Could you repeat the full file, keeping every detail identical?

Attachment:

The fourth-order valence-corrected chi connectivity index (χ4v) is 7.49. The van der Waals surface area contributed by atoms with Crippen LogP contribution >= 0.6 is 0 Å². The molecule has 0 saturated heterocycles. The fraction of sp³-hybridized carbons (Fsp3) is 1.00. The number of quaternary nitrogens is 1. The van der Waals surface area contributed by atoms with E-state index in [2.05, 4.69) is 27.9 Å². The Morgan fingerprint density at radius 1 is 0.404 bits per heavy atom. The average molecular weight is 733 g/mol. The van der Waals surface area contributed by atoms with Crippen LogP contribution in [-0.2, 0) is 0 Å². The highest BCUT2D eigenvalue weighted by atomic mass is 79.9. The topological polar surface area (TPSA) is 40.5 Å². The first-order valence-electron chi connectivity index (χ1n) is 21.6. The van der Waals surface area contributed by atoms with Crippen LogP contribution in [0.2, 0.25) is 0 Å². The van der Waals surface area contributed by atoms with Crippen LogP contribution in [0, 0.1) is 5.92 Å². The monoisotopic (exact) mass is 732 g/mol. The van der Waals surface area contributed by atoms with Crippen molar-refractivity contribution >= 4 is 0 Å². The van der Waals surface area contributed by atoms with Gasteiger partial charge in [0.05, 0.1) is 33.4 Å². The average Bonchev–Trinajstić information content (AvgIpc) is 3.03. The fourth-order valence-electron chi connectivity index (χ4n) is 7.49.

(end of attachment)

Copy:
The fourth-order valence-corrected chi connectivity index (χ4v) is 7.49. The van der Waals surface area contributed by atoms with Crippen LogP contribution >= 0.6 is 0 Å². The molecule has 0 saturated heterocycles. The fraction of sp³-hybridized carbons (Fsp3) is 1.00. The number of quaternary nitrogens is 1. The van der Waals surface area contributed by atoms with E-state index in [2.05, 4.69) is 27.9 Å². The Morgan fingerprint density at radius 1 is 0.404 bits per heavy atom. The average molecular weight is 733 g/mol. The van der Waals surface area contributed by atoms with Crippen LogP contribution in [-0.2, 0) is 0 Å². The highest BCUT2D eigenvalue weighted by atomic mass is 79.9. The topological polar surface area (TPSA) is 40.5 Å². The first-order valence-electron chi connectivity index (χ1n) is 21.6. The van der Waals surface area contributed by atoms with Crippen LogP contribution in [0.2, 0.25) is 0 Å². The van der Waals surface area contributed by atoms with Crippen LogP contribution in [0, 0.1) is 5.92 Å². The monoisotopic (exact) mass is 732 g/mol. The van der Waals surface area contributed by atoms with Crippen molar-refractivity contribution >= 4 is 0 Å². The van der Waals surface area contributed by atoms with Gasteiger partial charge in [0.05, 0.1) is 33.4 Å². The average Bonchev–Trinajstić information content (AvgIpc) is 3.03. The fourth-order valence-electron chi connectivity index (χ4n) is 7.49.